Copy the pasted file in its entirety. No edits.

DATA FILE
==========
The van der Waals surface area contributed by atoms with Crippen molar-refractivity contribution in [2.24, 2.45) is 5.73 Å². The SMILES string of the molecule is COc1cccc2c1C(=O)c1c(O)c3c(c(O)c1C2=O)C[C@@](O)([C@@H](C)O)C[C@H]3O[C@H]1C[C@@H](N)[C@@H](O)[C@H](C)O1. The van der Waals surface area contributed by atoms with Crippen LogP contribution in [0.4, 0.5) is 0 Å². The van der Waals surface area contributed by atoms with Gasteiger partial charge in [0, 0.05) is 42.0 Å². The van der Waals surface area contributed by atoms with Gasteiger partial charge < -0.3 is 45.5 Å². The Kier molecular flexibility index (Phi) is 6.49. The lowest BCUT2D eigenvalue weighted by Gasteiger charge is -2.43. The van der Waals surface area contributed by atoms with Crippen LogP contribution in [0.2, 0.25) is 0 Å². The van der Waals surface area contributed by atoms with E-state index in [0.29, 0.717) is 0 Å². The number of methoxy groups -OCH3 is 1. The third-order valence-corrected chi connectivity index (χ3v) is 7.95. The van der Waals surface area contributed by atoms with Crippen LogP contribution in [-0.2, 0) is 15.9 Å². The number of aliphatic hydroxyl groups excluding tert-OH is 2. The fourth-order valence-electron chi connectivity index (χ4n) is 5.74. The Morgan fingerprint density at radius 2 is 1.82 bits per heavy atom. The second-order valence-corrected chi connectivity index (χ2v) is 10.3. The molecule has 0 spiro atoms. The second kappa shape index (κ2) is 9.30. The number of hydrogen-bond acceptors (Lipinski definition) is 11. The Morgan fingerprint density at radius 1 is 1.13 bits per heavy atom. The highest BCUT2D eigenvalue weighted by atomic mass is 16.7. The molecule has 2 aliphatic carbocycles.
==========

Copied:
The van der Waals surface area contributed by atoms with Crippen molar-refractivity contribution in [2.24, 2.45) is 5.73 Å². The SMILES string of the molecule is COc1cccc2c1C(=O)c1c(O)c3c(c(O)c1C2=O)C[C@@](O)([C@@H](C)O)C[C@H]3O[C@H]1C[C@@H](N)[C@@H](O)[C@H](C)O1. The van der Waals surface area contributed by atoms with Crippen LogP contribution in [0.4, 0.5) is 0 Å². The van der Waals surface area contributed by atoms with Gasteiger partial charge in [0, 0.05) is 42.0 Å². The van der Waals surface area contributed by atoms with Gasteiger partial charge < -0.3 is 45.5 Å². The Kier molecular flexibility index (Phi) is 6.49. The lowest BCUT2D eigenvalue weighted by Gasteiger charge is -2.43. The van der Waals surface area contributed by atoms with Crippen LogP contribution in [0.2, 0.25) is 0 Å². The van der Waals surface area contributed by atoms with E-state index in [0.29, 0.717) is 0 Å². The number of methoxy groups -OCH3 is 1. The third-order valence-corrected chi connectivity index (χ3v) is 7.95. The van der Waals surface area contributed by atoms with Crippen LogP contribution in [-0.2, 0) is 15.9 Å². The number of aliphatic hydroxyl groups excluding tert-OH is 2. The fourth-order valence-electron chi connectivity index (χ4n) is 5.74. The Morgan fingerprint density at radius 2 is 1.82 bits per heavy atom. The second-order valence-corrected chi connectivity index (χ2v) is 10.3. The molecule has 0 spiro atoms. The second kappa shape index (κ2) is 9.30. The number of hydrogen-bond acceptors (Lipinski definition) is 11. The Morgan fingerprint density at radius 1 is 1.13 bits per heavy atom. The highest BCUT2D eigenvalue weighted by atomic mass is 16.7. The molecule has 2 aliphatic carbocycles.